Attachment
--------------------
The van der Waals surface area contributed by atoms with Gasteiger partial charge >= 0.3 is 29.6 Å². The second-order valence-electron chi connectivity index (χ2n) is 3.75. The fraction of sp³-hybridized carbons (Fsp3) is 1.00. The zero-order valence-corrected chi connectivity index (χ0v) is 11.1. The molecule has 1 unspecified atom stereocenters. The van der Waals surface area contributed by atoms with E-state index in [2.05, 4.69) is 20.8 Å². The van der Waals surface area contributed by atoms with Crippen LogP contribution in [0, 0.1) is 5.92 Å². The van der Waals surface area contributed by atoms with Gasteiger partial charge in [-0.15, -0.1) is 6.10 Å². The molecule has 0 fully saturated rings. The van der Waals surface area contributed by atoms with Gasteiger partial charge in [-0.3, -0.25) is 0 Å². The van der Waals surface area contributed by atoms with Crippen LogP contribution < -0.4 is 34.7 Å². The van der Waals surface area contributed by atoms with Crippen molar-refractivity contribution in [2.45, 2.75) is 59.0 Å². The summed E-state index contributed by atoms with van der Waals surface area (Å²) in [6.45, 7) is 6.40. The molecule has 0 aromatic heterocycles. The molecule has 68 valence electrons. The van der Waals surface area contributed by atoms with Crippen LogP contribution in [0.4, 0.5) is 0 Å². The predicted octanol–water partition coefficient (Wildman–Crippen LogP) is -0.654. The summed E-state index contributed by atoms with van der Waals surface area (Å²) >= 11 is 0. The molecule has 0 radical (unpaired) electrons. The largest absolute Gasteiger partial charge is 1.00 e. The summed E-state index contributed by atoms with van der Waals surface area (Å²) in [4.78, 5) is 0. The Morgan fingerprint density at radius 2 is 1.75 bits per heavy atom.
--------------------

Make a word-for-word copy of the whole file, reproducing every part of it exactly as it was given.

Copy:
The van der Waals surface area contributed by atoms with Gasteiger partial charge >= 0.3 is 29.6 Å². The second-order valence-electron chi connectivity index (χ2n) is 3.75. The fraction of sp³-hybridized carbons (Fsp3) is 1.00. The zero-order valence-corrected chi connectivity index (χ0v) is 11.1. The molecule has 1 unspecified atom stereocenters. The van der Waals surface area contributed by atoms with E-state index in [2.05, 4.69) is 20.8 Å². The van der Waals surface area contributed by atoms with Crippen LogP contribution in [0, 0.1) is 5.92 Å². The van der Waals surface area contributed by atoms with Gasteiger partial charge in [-0.15, -0.1) is 6.10 Å². The molecule has 0 fully saturated rings. The van der Waals surface area contributed by atoms with Gasteiger partial charge in [-0.3, -0.25) is 0 Å². The van der Waals surface area contributed by atoms with Crippen LogP contribution < -0.4 is 34.7 Å². The van der Waals surface area contributed by atoms with Crippen molar-refractivity contribution in [2.45, 2.75) is 59.0 Å². The summed E-state index contributed by atoms with van der Waals surface area (Å²) in [6.45, 7) is 6.40. The molecule has 0 aromatic heterocycles. The molecule has 68 valence electrons. The van der Waals surface area contributed by atoms with Crippen LogP contribution in [0.4, 0.5) is 0 Å². The predicted octanol–water partition coefficient (Wildman–Crippen LogP) is -0.654. The summed E-state index contributed by atoms with van der Waals surface area (Å²) >= 11 is 0. The molecule has 0 radical (unpaired) electrons. The largest absolute Gasteiger partial charge is 1.00 e. The summed E-state index contributed by atoms with van der Waals surface area (Å²) in [4.78, 5) is 0. The Morgan fingerprint density at radius 2 is 1.75 bits per heavy atom.